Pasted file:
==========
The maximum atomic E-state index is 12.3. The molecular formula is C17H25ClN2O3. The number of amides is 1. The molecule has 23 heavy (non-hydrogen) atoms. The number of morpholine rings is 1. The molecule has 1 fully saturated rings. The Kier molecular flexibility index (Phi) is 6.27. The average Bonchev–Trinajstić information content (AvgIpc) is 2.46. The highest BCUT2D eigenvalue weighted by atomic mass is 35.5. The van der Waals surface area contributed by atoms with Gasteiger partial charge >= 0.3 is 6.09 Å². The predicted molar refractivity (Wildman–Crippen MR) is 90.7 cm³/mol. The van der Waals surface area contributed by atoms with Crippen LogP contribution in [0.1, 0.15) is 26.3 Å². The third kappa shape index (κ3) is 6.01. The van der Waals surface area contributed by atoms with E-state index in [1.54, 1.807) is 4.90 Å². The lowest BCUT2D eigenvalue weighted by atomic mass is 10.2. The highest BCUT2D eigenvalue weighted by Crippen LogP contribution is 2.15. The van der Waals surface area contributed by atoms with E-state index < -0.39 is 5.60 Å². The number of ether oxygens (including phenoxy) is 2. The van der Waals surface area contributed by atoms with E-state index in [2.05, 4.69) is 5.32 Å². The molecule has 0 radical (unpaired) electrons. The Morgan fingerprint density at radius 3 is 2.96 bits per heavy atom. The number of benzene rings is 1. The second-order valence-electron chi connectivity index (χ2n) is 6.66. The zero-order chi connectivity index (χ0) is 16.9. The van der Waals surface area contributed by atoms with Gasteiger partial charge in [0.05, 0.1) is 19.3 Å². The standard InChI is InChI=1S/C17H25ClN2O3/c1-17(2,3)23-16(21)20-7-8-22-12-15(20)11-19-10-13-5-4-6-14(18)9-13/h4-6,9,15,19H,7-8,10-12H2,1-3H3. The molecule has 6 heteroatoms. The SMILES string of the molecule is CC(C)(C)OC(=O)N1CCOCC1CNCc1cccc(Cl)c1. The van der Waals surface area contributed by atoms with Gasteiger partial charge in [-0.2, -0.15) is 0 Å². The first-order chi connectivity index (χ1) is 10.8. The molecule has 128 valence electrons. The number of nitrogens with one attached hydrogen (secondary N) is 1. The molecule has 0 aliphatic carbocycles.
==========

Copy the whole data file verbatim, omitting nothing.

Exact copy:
The maximum atomic E-state index is 12.3. The molecular formula is C17H25ClN2O3. The number of amides is 1. The molecule has 23 heavy (non-hydrogen) atoms. The number of morpholine rings is 1. The molecule has 1 fully saturated rings. The Kier molecular flexibility index (Phi) is 6.27. The average Bonchev–Trinajstić information content (AvgIpc) is 2.46. The highest BCUT2D eigenvalue weighted by atomic mass is 35.5. The van der Waals surface area contributed by atoms with Gasteiger partial charge >= 0.3 is 6.09 Å². The predicted molar refractivity (Wildman–Crippen MR) is 90.7 cm³/mol. The van der Waals surface area contributed by atoms with Crippen LogP contribution in [0.1, 0.15) is 26.3 Å². The third kappa shape index (κ3) is 6.01. The van der Waals surface area contributed by atoms with E-state index in [1.54, 1.807) is 4.90 Å². The lowest BCUT2D eigenvalue weighted by atomic mass is 10.2. The highest BCUT2D eigenvalue weighted by Crippen LogP contribution is 2.15. The van der Waals surface area contributed by atoms with E-state index < -0.39 is 5.60 Å². The number of ether oxygens (including phenoxy) is 2. The van der Waals surface area contributed by atoms with E-state index in [2.05, 4.69) is 5.32 Å². The molecule has 0 radical (unpaired) electrons. The Morgan fingerprint density at radius 3 is 2.96 bits per heavy atom. The number of benzene rings is 1. The second-order valence-electron chi connectivity index (χ2n) is 6.66. The zero-order chi connectivity index (χ0) is 16.9. The van der Waals surface area contributed by atoms with Gasteiger partial charge in [0.05, 0.1) is 19.3 Å². The standard InChI is InChI=1S/C17H25ClN2O3/c1-17(2,3)23-16(21)20-7-8-22-12-15(20)11-19-10-13-5-4-6-14(18)9-13/h4-6,9,15,19H,7-8,10-12H2,1-3H3. The molecule has 6 heteroatoms. The SMILES string of the molecule is CC(C)(C)OC(=O)N1CCOCC1CNCc1cccc(Cl)c1. The van der Waals surface area contributed by atoms with Gasteiger partial charge in [-0.2, -0.15) is 0 Å². The first-order chi connectivity index (χ1) is 10.8. The molecule has 128 valence electrons. The number of nitrogens with one attached hydrogen (secondary N) is 1. The molecule has 0 aliphatic carbocycles.